Eclipse chat

I had fun sharing my eclipse experiences with a couple of good interviewers.

I was on the “Countdown to the 2017 Eclipse” show on Boss Radio 100.7 broadcast from the Oregon Coast—where residents will be the first people to stand in the shadow of the Great American Eclipse on August 21. Here’s a recording of that interview. (You can make a drinking game out of the number of times I say “spectacle”.)

Host of the weekly talk show, Kay Wyatt, is an astronomer who has her very own observatory north of Lincoln City in the coastal mountains. I was honored to be part of the 17-episode program that included interviews with several notable astronomy stars (pun intended)—among them, Fred Espenak (“Mr. Eclipse”) who was recently honored as the astrophotographer whose image was used to make the USPS Total Eclipse stamp.

I also spoke with bubbly Janine Pettit, host of the Girl Camper podcast —as Airstream trailering and eclipse chasing will soon overlap at the Oregon Blackout Rally in August—and with the Technology Reporter for the Bend Bulletin. “Eclipse Chaser Plans Life Around Solar Events” is actually a pretty accurate headline.

 

 

 

The total eclipse postage stamp!

In June the US Postal Service will release a commemorative stamp to celebrate TSE2017, and it will be a big, big first: a stamp that changes when you touch it.

The heat of your finger will react with the stamp’s thermochromic ink to reveal an image of the full moon over a solar corona. It will revert back to a totally-eclipsed sun when it cools.

The “Total Solar Eclipse Forever” stamp will be made available on June 20, 2017 after its First-Day-of-Issue ceremony at the University of Wyoming in Laramie. (Am I the only Oregonian disappointed that it’s not taking place in Madras?) Apparently there’s some kind of druid sculpture there that manifests its magical properties on that day, the summer solstice.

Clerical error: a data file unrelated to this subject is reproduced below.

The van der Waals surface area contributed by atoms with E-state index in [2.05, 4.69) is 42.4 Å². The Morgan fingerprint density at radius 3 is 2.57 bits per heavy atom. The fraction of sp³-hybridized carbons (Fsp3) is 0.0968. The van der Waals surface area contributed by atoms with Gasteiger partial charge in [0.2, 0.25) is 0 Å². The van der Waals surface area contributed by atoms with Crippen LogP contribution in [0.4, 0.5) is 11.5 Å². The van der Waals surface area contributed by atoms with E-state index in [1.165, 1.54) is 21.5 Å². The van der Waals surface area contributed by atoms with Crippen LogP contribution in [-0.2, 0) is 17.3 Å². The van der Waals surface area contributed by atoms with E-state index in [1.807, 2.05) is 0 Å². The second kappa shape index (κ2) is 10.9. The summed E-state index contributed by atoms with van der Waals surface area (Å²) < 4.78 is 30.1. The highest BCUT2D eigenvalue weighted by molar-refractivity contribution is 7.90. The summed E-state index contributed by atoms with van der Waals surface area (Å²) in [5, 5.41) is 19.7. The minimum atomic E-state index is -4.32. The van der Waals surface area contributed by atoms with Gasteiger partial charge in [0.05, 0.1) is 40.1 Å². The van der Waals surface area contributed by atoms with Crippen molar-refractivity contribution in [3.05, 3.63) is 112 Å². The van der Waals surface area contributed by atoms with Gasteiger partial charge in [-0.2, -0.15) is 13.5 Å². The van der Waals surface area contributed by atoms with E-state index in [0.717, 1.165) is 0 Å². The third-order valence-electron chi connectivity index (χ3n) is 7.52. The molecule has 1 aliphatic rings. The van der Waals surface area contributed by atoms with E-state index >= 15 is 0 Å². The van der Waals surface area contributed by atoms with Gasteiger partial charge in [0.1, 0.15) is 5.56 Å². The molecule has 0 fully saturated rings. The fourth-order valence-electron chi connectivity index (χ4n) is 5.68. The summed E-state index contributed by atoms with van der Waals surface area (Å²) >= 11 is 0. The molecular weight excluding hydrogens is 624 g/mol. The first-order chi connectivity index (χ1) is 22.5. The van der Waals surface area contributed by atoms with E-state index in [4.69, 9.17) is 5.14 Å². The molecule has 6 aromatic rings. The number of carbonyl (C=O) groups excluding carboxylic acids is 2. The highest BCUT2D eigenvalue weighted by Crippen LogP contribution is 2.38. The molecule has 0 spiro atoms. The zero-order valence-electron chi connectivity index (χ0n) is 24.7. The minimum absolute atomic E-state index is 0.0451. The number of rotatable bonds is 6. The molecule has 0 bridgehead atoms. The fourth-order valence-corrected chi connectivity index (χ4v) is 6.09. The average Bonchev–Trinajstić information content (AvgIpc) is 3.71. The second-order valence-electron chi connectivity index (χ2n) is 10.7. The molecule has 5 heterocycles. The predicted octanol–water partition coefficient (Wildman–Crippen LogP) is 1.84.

The image on the new stamp was selected from among Fred “Mr. Eclipse” Espenak’s fine collection of totality photographs, that was shot during the eclipse over Egypt/Libya in 2006.

On the back (each pane of 20) will be the path of totality on August 21, featuring the largest cities and towns in the shadow.

Learn more (and watch for preorder information) at the USPS website.

(Fellow philatelic umbraphiles, spread the word! Uncle Sam says use hashtag #EclipseStamps.)

 

 

Great Barrier Reef

Oh, the eclipse? *yawn* Just another breathtaking miracle of nature.

The sky was blue and the Orion steady on eclipse day, following two grueling days on choppy seas to return to the calm waters over the Great Barrier Reef near Port Douglas.

Jay Anderson—meteorologist, astrophotographer, and co-author of the NASA eclipse bulletins with Fred Espenak—commanded a microphone and walked us through the timeline of events. Meet Jay in this video and hear his play by play (“filters off!” “shadow bands behind you!”). Jay also consulted with the captain and special reef pilot who was brought on board to guide the Orion over the Reef and ensure the best viewing area.

Thanks to his coaching I got my goggles on and off in time to witness all the phenomena. Baily’s beads were meh but we saw the best. diamond. ring. EVER. The prominence flames were higher than I’ve ever seen them too.

At third contact many beers (Corona, natch) were consumed, followed by brunch on deck and a how-was-it-for-you debriefing session in the Leda Lounge for the relieved and excited chasers. Most of them were either first time virgins—virgins no longer!—or had just racked up their 10th or 15th TSE. Me?

Six for six, and counting.